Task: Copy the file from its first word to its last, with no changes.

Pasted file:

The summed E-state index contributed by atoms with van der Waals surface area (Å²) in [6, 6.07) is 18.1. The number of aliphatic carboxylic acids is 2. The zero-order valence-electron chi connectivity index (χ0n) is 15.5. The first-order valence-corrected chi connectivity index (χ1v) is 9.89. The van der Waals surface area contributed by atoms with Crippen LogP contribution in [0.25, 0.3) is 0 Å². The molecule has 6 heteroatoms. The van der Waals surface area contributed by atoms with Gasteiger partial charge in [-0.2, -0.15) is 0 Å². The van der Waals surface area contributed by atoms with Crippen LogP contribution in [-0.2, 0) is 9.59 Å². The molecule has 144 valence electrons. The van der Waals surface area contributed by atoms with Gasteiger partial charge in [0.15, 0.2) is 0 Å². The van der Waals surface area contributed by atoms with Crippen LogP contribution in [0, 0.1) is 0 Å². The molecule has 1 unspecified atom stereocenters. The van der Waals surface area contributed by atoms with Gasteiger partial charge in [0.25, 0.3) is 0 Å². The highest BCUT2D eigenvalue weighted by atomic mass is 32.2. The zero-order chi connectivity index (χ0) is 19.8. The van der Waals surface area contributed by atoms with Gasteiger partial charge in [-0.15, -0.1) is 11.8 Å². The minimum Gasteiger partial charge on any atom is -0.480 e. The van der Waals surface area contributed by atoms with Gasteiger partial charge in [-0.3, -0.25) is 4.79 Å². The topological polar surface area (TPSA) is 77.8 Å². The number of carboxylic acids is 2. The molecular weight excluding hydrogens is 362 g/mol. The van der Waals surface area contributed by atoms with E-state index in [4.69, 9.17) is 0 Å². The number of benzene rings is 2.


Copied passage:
The summed E-state index contributed by atoms with van der Waals surface area (Å²) in [6, 6.07) is 18.1. The number of aliphatic carboxylic acids is 2. The zero-order valence-electron chi connectivity index (χ0n) is 15.5. The first-order valence-corrected chi connectivity index (χ1v) is 9.89. The van der Waals surface area contributed by atoms with Crippen LogP contribution in [0.25, 0.3) is 0 Å². The molecule has 6 heteroatoms. The van der Waals surface area contributed by atoms with Gasteiger partial charge in [-0.2, -0.15) is 0 Å². The van der Waals surface area contributed by atoms with Crippen LogP contribution in [-0.2, 0) is 9.59 Å². The molecule has 144 valence electrons. The van der Waals surface area contributed by atoms with Gasteiger partial charge in [0.15, 0.2) is 0 Å². The van der Waals surface area contributed by atoms with Crippen LogP contribution in [0, 0.1) is 0 Å². The molecule has 1 unspecified atom stereocenters. The van der Waals surface area contributed by atoms with Gasteiger partial charge in [0.25, 0.3) is 0 Å². The highest BCUT2D eigenvalue weighted by atomic mass is 32.2. The zero-order chi connectivity index (χ0) is 19.8. The van der Waals surface area contributed by atoms with Gasteiger partial charge in [-0.15, -0.1) is 11.8 Å². The minimum Gasteiger partial charge on any atom is -0.480 e. The van der Waals surface area contributed by atoms with Gasteiger partial charge in [-0.3, -0.25) is 4.79 Å². The topological polar surface area (TPSA) is 77.8 Å². The number of carboxylic acids is 2. The molecular weight excluding hydrogens is 362 g/mol. The van der Waals surface area contributed by atoms with E-state index in [4.69, 9.17) is 0 Å². The number of benzene rings is 2.